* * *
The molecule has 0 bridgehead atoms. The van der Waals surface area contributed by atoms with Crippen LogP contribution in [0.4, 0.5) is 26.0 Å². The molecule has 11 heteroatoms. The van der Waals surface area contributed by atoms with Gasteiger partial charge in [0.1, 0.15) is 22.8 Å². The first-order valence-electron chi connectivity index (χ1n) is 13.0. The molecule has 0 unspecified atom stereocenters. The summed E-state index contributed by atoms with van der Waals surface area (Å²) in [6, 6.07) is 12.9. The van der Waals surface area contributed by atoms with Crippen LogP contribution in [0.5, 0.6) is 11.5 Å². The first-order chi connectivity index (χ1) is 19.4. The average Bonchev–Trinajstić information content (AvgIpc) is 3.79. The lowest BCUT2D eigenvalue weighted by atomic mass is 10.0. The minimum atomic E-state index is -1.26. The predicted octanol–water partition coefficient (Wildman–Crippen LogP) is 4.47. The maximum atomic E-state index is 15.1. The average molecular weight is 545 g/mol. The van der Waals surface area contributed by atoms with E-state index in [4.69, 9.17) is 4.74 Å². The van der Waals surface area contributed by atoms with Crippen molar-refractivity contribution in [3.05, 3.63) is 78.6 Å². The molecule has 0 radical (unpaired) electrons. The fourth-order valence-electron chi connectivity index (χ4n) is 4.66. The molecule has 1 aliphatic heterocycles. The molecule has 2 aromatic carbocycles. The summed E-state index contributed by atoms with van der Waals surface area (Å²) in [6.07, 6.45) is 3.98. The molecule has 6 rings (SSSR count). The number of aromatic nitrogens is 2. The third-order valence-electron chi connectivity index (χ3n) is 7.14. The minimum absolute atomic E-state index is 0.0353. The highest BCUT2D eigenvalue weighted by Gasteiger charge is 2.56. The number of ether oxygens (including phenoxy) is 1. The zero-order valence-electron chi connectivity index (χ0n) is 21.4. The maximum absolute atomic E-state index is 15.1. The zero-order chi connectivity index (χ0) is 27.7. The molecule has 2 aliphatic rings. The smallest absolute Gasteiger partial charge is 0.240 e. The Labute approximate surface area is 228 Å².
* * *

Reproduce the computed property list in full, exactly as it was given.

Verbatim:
The molecule has 0 bridgehead atoms. The van der Waals surface area contributed by atoms with Crippen LogP contribution in [0.4, 0.5) is 26.0 Å². The molecule has 11 heteroatoms. The van der Waals surface area contributed by atoms with Gasteiger partial charge in [0.1, 0.15) is 22.8 Å². The first-order valence-electron chi connectivity index (χ1n) is 13.0. The molecule has 0 unspecified atom stereocenters. The summed E-state index contributed by atoms with van der Waals surface area (Å²) in [6, 6.07) is 12.9. The van der Waals surface area contributed by atoms with Crippen LogP contribution in [0.5, 0.6) is 11.5 Å². The first-order chi connectivity index (χ1) is 19.4. The average Bonchev–Trinajstić information content (AvgIpc) is 3.79. The lowest BCUT2D eigenvalue weighted by atomic mass is 10.0. The minimum atomic E-state index is -1.26. The predicted octanol–water partition coefficient (Wildman–Crippen LogP) is 4.47. The maximum atomic E-state index is 15.1. The average molecular weight is 545 g/mol. The van der Waals surface area contributed by atoms with E-state index in [4.69, 9.17) is 4.74 Å². The van der Waals surface area contributed by atoms with Crippen molar-refractivity contribution in [3.05, 3.63) is 78.6 Å². The molecule has 0 radical (unpaired) electrons. The fourth-order valence-electron chi connectivity index (χ4n) is 4.66. The molecule has 1 aliphatic heterocycles. The molecule has 2 aromatic carbocycles. The summed E-state index contributed by atoms with van der Waals surface area (Å²) in [6.07, 6.45) is 3.98. The molecule has 6 rings (SSSR count). The number of aromatic nitrogens is 2. The third-order valence-electron chi connectivity index (χ3n) is 7.14. The minimum absolute atomic E-state index is 0.0353. The highest BCUT2D eigenvalue weighted by Gasteiger charge is 2.56. The number of ether oxygens (including phenoxy) is 1. The zero-order valence-electron chi connectivity index (χ0n) is 21.4. The maximum absolute atomic E-state index is 15.1. The zero-order chi connectivity index (χ0) is 27.7. The molecule has 2 aliphatic rings. The smallest absolute Gasteiger partial charge is 0.240 e. The Labute approximate surface area is 228 Å².